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Verizon CEO Says "We Will Hunt Heavy Users Down" 738

Posted by timothy
from the from-his-secret-soundproofed-bunker dept.
Zerocool3001 writes "In an interview with WSJ editor Alan Murray,Verizon CEO Ivan Seidenberg talks about how the FCC's broadband access studies are wrong (and the US is definitely 'number one, not even close'), how he had someone else stand in line for him Saturday to pick up his iPad, and how Verizon will soon hunt down, throttle and/or charge high-bandwidth users on its network."
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Verizon CEO Says "We Will Hunt Heavy Users Down"

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  • Re:Come to Verizon! (Score:5, Informative)

    by theaveng (1243528) on Thursday April 08, 2010 @01:59PM (#31779328)

    I use Verizon DSL.

    The rate is reasonable ($15), and I've never been throttled, or received notice that I used too many gigabytes. (In theory I could download 233 gigabytes each month, if I bittorrented 24/7, which I usually do.)

  • Re:Come to Verizon! (Score:5, Informative)

    by Anonymous Coward on Thursday April 08, 2010 @02:02PM (#31779400)

    Summary and title are misleading; article refers to the smartphone data service explicitly, not DSL/FiOS internet users.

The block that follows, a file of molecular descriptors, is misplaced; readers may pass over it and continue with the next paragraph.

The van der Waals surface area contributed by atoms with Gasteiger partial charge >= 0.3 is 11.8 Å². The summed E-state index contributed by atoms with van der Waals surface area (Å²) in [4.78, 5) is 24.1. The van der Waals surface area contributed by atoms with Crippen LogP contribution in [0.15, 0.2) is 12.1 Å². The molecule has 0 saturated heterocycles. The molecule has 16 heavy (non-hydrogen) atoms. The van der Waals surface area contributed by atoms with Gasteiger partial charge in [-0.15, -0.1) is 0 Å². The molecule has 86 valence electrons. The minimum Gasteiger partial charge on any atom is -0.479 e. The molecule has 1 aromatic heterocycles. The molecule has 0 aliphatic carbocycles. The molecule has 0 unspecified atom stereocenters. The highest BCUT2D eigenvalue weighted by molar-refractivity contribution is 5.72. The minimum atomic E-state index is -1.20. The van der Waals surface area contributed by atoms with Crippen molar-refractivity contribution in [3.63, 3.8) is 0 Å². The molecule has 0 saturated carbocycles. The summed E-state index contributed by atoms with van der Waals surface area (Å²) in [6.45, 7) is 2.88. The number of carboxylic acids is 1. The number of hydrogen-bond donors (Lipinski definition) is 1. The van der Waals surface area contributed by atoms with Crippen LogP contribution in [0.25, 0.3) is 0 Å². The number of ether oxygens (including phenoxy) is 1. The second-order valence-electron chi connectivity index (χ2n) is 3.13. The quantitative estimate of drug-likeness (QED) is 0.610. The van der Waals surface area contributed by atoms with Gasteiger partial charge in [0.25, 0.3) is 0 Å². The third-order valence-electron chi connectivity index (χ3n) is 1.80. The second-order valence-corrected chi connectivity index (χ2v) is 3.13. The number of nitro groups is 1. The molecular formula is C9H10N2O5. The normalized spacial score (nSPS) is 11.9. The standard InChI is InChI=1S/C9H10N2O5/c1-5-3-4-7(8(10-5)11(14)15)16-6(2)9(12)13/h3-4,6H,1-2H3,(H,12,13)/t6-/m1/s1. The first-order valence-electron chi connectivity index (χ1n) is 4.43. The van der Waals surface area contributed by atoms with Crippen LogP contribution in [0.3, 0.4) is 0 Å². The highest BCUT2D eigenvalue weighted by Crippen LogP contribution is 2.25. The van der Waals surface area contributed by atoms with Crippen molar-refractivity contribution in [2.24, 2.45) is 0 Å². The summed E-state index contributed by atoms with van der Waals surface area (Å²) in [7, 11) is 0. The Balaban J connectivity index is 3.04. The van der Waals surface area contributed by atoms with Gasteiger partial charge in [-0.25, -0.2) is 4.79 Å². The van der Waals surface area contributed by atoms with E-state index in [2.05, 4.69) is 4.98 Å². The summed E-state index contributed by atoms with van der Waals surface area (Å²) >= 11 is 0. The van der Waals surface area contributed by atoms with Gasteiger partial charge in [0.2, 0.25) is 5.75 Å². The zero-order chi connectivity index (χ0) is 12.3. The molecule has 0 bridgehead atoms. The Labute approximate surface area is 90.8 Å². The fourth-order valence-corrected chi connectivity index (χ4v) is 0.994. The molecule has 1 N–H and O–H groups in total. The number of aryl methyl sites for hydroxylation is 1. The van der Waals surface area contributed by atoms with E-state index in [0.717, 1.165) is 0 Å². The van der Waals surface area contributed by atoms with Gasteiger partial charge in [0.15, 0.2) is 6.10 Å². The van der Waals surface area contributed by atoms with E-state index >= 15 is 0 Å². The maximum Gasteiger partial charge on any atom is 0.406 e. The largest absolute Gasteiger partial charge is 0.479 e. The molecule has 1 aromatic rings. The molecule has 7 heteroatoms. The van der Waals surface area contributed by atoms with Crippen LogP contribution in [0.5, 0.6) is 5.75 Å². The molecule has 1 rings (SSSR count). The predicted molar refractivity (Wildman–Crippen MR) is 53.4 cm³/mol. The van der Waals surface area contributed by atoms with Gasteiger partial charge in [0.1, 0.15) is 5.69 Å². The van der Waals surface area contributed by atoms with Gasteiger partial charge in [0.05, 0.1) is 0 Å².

• "Heavy Users"? (Score:2, Informative)

    by digitaldrunkenmonk (1778496) on Thursday April 08, 2010 @02:03PM (#31779414)

    What the fuck does "heavy user" mean? Turns out the article mentions it.

    He specified and said that the company would throttle the ones using smartphones past their bandwidth limit. Yeah, that's why I don't use a smartphone for that shit. It's spelled out in the contract for a reason. Turns out he's not making some ridiculous claim or stating that the company'll start throttling home based networks.

    Crazy that.

  • by vivaoporto (1064484) on Thursday April 08, 2010 @02:07PM (#31779458)

    how he had someone else stand in line for him Saturday to pick up his iPad

    First Murdock displays his love [slashdot.org] for it, now the CEO of Verizon not only says he wanted one, but send one of his minions to pick it up for him. If someone were trying to paint the iPad in a bad light, couldn't get it better than this.

    Now what, someone using the iPad to kick puppies and stomp kittens?